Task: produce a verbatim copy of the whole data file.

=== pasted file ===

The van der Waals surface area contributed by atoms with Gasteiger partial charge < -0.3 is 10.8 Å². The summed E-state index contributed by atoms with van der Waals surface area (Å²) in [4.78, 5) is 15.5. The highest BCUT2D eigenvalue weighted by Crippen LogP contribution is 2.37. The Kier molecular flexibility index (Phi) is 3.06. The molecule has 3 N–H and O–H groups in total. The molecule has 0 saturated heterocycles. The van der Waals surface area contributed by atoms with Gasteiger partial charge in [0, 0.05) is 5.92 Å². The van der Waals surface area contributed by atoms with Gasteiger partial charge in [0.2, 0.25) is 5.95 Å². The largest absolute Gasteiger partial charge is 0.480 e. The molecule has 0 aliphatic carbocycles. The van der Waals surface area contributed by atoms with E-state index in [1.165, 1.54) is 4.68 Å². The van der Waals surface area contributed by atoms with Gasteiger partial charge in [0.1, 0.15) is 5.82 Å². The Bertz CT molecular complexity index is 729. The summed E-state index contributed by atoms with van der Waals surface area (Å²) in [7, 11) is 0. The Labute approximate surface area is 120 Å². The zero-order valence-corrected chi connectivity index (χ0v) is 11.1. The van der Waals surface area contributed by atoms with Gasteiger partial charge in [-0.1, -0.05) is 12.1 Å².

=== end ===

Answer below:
The van der Waals surface area contributed by atoms with Gasteiger partial charge < -0.3 is 10.8 Å². The summed E-state index contributed by atoms with van der Waals surface area (Å²) in [4.78, 5) is 15.5. The highest BCUT2D eigenvalue weighted by Crippen LogP contribution is 2.37. The Kier molecular flexibility index (Phi) is 3.06. The molecule has 3 N–H and O–H groups in total. The molecule has 0 saturated heterocycles. The van der Waals surface area contributed by atoms with Gasteiger partial charge in [0, 0.05) is 5.92 Å². The van der Waals surface area contributed by atoms with Gasteiger partial charge in [0.2, 0.25) is 5.95 Å². The largest absolute Gasteiger partial charge is 0.480 e. The molecule has 0 aliphatic carbocycles. The van der Waals surface area contributed by atoms with E-state index in [1.165, 1.54) is 4.68 Å². The van der Waals surface area contributed by atoms with Gasteiger partial charge in [0.1, 0.15) is 5.82 Å². The Bertz CT molecular complexity index is 729. The summed E-state index contributed by atoms with van der Waals surface area (Å²) in [7, 11) is 0. The Labute approximate surface area is 120 Å². The zero-order valence-corrected chi connectivity index (χ0v) is 11.1. The van der Waals surface area contributed by atoms with Gasteiger partial charge in [-0.1, -0.05) is 12.1 Å².